adamson bbq

Former customers of Adamson BBQ say they're never going to visit restaurant again

Adamson Barbecue has emerged over the past week as one of Toronto's most talked-about restaurants after defying provincial lockdown orders to open for indoor dining, again and again until police finally arrested owner Adam Skelly on Thursday.

Anti-masker types have been praising Skelly as a hero and using his Etobicoke restaurant as a rallying point. Elected officials and authorities have condemed his actions across the board, as have the vast majority of Toronto residents (and some business owners) on Twitter.

It seems as though everyone in the city has now heard of the controversial Texas-style BBQ joint, thanks to its central role in the ongoing anti-lockdown movement, but awareness doesn't necessarily equate to success.

In Skelly's case, there is such a thing as bad press, and his antics appear to be driving away loyal longtime customers for good.

"I'm a former Adamson customer and am disgusted by his behaviour - reluctantly, I am no longer going to patronize his restaurants," wrote one person in an email to blogTO, attaching a "dumpster fire" video that he generated featuring the Adamson Barbecue logo.

"I was a loyal customer — ordered for many family, work and church events," wrote another. "Never again. Your recklessness is shocking."

Despite actually enjoying the restaurant's product, some people are vowing never to order from Adamson again simply because of Skelly's attitude and apparent anti-lockdown mindset.

"I’ve had Adamson Barbecue before, and it's definitely delicious. But there are other barbecue places who are not selfishly spreading covid and trying to open despite city regulations," said one former customer on Twitter. "I'll be supporting other bbq from now on."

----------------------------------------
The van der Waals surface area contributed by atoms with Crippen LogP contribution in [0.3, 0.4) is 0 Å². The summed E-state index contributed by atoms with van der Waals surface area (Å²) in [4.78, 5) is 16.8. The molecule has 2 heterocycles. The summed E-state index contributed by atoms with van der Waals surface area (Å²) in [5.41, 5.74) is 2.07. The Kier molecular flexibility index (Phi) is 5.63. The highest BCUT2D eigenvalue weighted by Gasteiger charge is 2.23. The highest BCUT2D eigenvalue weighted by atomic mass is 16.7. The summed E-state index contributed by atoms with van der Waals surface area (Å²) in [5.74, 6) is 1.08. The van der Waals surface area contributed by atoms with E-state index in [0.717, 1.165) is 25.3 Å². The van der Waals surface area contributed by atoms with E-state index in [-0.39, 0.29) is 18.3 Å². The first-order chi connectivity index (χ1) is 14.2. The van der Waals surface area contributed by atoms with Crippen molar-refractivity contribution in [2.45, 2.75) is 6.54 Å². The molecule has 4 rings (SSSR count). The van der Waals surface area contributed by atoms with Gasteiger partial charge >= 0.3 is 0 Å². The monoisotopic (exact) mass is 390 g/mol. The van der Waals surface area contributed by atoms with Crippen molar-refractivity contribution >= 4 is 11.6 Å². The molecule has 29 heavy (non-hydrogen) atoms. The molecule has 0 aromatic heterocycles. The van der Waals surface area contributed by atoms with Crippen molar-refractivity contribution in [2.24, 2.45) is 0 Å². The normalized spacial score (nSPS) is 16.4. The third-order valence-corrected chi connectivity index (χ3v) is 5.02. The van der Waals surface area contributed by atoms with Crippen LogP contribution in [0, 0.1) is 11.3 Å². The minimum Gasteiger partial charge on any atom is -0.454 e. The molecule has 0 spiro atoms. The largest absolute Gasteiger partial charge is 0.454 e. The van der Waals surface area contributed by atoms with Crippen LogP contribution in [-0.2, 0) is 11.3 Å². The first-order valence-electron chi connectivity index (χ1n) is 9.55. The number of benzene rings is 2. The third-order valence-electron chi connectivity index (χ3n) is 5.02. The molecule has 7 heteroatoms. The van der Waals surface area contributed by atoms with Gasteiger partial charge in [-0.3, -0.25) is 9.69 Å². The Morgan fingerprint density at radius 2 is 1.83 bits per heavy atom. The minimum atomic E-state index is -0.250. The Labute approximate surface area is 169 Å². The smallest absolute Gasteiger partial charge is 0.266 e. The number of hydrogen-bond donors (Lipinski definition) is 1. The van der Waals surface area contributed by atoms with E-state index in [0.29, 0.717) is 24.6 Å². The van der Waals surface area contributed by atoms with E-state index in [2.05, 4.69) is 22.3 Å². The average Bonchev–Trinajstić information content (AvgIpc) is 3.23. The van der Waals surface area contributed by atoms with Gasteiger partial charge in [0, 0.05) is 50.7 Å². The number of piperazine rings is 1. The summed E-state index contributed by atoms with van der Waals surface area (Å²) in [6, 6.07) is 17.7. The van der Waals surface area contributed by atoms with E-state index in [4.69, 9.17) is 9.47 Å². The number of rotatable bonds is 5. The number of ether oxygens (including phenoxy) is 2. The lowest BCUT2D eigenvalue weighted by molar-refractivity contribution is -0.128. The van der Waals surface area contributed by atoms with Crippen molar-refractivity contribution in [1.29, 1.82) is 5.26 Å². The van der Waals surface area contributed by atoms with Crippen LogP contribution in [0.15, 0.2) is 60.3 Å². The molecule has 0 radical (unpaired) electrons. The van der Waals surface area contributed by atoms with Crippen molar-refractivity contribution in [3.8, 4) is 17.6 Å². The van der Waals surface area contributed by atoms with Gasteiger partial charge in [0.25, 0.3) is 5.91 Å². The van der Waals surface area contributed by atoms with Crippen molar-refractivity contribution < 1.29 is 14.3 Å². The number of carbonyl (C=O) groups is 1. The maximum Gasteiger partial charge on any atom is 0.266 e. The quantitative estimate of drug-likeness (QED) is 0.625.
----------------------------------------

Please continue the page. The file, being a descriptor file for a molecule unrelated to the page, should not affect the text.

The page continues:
It's not only Skelly's politics pushing people away from his business, either.

All of the attention that his supporters have drummed up with their acrimony for public health regulations has helped shine a light on other unsavoury happenswithin the restaurant — or not happening, in the case of at least one DineSafe investigation.

"Imagine letting someone so anti public health, make you food," remarked one person on Twitter after Skelly announced his intentions to reopen for indoor dining last week.

"Sorry you've lost my business forever over COVID non-closure," wrote another. "Maybe you feel the same about health department standards too. Anyway, there's lots of BBQ choice in Toronto these days so no problem."

An online fundraising campaign has now generated more than $280,000 for Skelly's legal expenses, adding fuel to the fire and further alienating the entire community (save for BBQAnon conspiracy theorists.)

People are now threatening to boycott not only Adamson Barbecue, but all GoFundMe campaigns moving forward unless the service removes the fundraiser for Skelly from its platform.

The silver lining around all of this hate has been an outpouring of support for BBQ restaurants in Toronto that aren't owned by Skelly (ditto for GoFundMe campaigns raising money for anything other than Adamson Barbecue.)

"Let's start promoting BBQ places that have clean kitchens, a proper license and don't want to kill off their clientele," wrote one local on Twitter late last week. "My personal favourite is Cherry Street Bar-B-Que — their brisket is amazing!"

Lead photo by

Hector Vasquez

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